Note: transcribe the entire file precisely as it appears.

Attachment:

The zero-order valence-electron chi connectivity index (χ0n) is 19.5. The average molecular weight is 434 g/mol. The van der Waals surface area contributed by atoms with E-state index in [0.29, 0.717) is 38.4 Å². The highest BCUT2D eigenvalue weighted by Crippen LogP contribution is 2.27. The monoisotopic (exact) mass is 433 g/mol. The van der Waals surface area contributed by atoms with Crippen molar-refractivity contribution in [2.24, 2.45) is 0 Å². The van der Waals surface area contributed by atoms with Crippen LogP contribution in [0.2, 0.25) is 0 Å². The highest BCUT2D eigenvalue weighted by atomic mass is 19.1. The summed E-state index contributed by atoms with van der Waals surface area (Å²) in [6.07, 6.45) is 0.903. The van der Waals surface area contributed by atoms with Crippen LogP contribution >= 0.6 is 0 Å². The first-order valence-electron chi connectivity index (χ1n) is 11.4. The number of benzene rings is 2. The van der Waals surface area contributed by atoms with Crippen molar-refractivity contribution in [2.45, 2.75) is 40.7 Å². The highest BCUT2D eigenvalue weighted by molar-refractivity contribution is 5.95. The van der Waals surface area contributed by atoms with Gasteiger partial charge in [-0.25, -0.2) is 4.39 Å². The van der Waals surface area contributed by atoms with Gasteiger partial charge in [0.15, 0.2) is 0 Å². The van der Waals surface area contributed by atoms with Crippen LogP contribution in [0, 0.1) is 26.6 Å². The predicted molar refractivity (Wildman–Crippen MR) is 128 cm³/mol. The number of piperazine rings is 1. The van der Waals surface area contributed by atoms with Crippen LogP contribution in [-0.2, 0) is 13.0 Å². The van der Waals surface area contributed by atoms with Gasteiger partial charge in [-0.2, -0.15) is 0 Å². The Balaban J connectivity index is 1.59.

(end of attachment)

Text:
The zero-order valence-electron chi connectivity index (χ0n) is 19.5. The average molecular weight is 434 g/mol. The van der Waals surface area contributed by atoms with E-state index in [0.29, 0.717) is 38.4 Å². The highest BCUT2D eigenvalue weighted by Crippen LogP contribution is 2.27. The monoisotopic (exact) mass is 433 g/mol. The van der Waals surface area contributed by atoms with Crippen molar-refractivity contribution in [2.24, 2.45) is 0 Å². The van der Waals surface area contributed by atoms with Crippen LogP contribution in [0.2, 0.25) is 0 Å². The highest BCUT2D eigenvalue weighted by atomic mass is 19.1. The summed E-state index contributed by atoms with van der Waals surface area (Å²) in [6.07, 6.45) is 0.903. The van der Waals surface area contributed by atoms with Crippen LogP contribution >= 0.6 is 0 Å². The first-order valence-electron chi connectivity index (χ1n) is 11.4. The number of benzene rings is 2. The van der Waals surface area contributed by atoms with Crippen molar-refractivity contribution in [2.45, 2.75) is 40.7 Å². The highest BCUT2D eigenvalue weighted by molar-refractivity contribution is 5.95. The van der Waals surface area contributed by atoms with Gasteiger partial charge in [-0.25, -0.2) is 4.39 Å². The van der Waals surface area contributed by atoms with Gasteiger partial charge in [0.15, 0.2) is 0 Å². The van der Waals surface area contributed by atoms with Crippen LogP contribution in [0, 0.1) is 26.6 Å². The predicted molar refractivity (Wildman–Crippen MR) is 128 cm³/mol. The number of piperazine rings is 1. The van der Waals surface area contributed by atoms with Crippen LogP contribution in [-0.2, 0) is 13.0 Å². The van der Waals surface area contributed by atoms with Gasteiger partial charge in [-0.2, -0.15) is 0 Å². The Balaban J connectivity index is 1.59.